Professionals Crave for Lonesome Luncheons

August 19, 20158:35 am386 views

Lunch breaks give employees some time off from work to relax, exchange ideas with co-workers, share, collaborate and deal effectively with demanding workloads on the backdrop pacing your mind. As work gets demanding, employees should make utmost use of the lunch hours to step away from their desks for a while and look around.

However, a recent survey by Accountemps highlights interesting findings; the “lunch bunch” is no longer a reality for most workers today. When quizzed most professionals on how they spend their lunch breaks, startling 49 percent of accounting and finance professionals said they typically eat alone. Yet almost as many 46 percent said, they would rather have a co-worker join them for a meal.

What makes us wonder is the professional craving by the Generation next during lunch hours. What do they typically do during lunch break? What are your findings based on observation? How do you prefer having your lunch?

Bill Driscoll, a district president of Accountemps says,”Sharing a meal with co-workers not only strengthens business relationships, but creates a more relaxed environment for collaboration and the exchange of ideas.” The very concept of initiating a lunch break is to clear employees’ mind of all the clutter and allowing time for thought to seep in and delve better on ideas before implementation. They help broaden employee’s perspective especially during challenging business situations.

Respondents Do
What They 
Would Like to Do
Enjoy a meal by myself 49% 32%
Enjoy a meal with my coworkers 37% 46%
Run errands 33% 30%
Review my personal email 28% 20%
Peruse the Internet 24% 19%
Check out my social media networks 15% 12%
Exercise or go to the gym 10% 37%
Take a nap 3% 13%
*Multiple responses allowed.

See: I have a coffee addiction – what do I do next?

Rather than exercise or socialize the survey found that respondents more frequently surf the Internet (36 per cent), run errands (34 per cent) and check personal email (29 per cent) during their lunch break. A change of scenery to take some time-off can get your blood pumping to face new productivity challenges and tasks that seem impossible at onset. Plan your lunch time wisely as well to feel rejuvenated after mid-way through your day.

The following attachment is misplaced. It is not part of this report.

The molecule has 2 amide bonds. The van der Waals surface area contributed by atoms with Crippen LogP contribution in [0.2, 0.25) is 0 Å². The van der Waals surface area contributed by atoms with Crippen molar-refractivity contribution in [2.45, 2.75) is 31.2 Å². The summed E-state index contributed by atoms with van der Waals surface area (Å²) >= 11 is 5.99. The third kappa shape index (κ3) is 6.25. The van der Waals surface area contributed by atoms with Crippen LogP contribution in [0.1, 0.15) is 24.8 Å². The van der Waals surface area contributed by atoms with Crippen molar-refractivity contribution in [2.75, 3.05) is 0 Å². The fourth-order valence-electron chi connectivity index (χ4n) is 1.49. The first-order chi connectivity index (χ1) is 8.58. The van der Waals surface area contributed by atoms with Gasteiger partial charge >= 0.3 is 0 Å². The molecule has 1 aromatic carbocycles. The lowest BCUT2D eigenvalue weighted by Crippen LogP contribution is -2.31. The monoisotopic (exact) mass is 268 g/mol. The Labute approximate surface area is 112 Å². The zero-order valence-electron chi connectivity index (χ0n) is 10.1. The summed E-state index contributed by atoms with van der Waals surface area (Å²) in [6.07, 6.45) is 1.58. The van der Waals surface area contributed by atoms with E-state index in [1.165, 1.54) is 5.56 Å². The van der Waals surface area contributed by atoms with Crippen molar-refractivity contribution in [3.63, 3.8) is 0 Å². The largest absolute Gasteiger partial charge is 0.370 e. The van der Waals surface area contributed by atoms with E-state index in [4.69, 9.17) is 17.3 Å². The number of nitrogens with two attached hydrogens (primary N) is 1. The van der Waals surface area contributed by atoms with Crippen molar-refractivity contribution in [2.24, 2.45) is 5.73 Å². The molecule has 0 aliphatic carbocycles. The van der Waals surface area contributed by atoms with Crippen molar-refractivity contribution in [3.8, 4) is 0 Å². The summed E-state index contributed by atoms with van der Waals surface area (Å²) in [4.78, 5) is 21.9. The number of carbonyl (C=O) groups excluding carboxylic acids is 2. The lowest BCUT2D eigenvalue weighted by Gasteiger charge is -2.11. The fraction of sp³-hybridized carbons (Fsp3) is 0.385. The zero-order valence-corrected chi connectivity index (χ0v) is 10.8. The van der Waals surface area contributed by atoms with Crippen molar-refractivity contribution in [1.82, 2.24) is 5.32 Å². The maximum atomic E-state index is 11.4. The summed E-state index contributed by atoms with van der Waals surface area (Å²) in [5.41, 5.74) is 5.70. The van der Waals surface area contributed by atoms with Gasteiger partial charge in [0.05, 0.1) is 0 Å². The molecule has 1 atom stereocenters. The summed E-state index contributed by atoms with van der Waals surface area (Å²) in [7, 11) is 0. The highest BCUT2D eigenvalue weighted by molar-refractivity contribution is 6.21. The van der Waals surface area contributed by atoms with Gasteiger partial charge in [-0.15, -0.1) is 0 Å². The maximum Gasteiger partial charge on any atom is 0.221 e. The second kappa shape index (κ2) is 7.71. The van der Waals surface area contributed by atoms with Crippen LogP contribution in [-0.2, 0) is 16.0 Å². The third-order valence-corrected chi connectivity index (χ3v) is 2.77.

Here are some tips to learn from successful people on how they utilise their luncheons:

  • Incorporate humour at work. Lunch hours are not meant for serious discussions, while exchange of ideas with colleagues is always a productive step. But try indulging into some gaming, recreational activities or exercise at work. It can get your blood pumping.
  • Being tied to your desk only helps in expanding your waistline, and rarely results in getting productive work done.
  • Never schedule important meetings or conference calls right at lunchtime, since they typically block your 10 free minutes to reassess goals and shift priorities post lunch hour.
  • Take time to eat healthy and mindfully during lunch break. This also translates into eating slowly, appreciating the food and being fully present at the moment. Poor dietary choices for lunch will only impact health in the long run.
  • Lunch time is the best hour to evaluate the work done and tasks accomplished during mornings. Express gratitude for this morning happiness booster and pep up the momentum post the break to realign priorities for the day.

Most of it all, if your job is desk-based then stay away from all screens during lunch hour as much as possible – be it mobile, tablet, laptop, or any screen. Give your eyes a break and maybe take power naps to feel rejuvenated to make a fresh start mid-day. Happy afternoons!

Also read: Science Claims Happy Employees are More Productive

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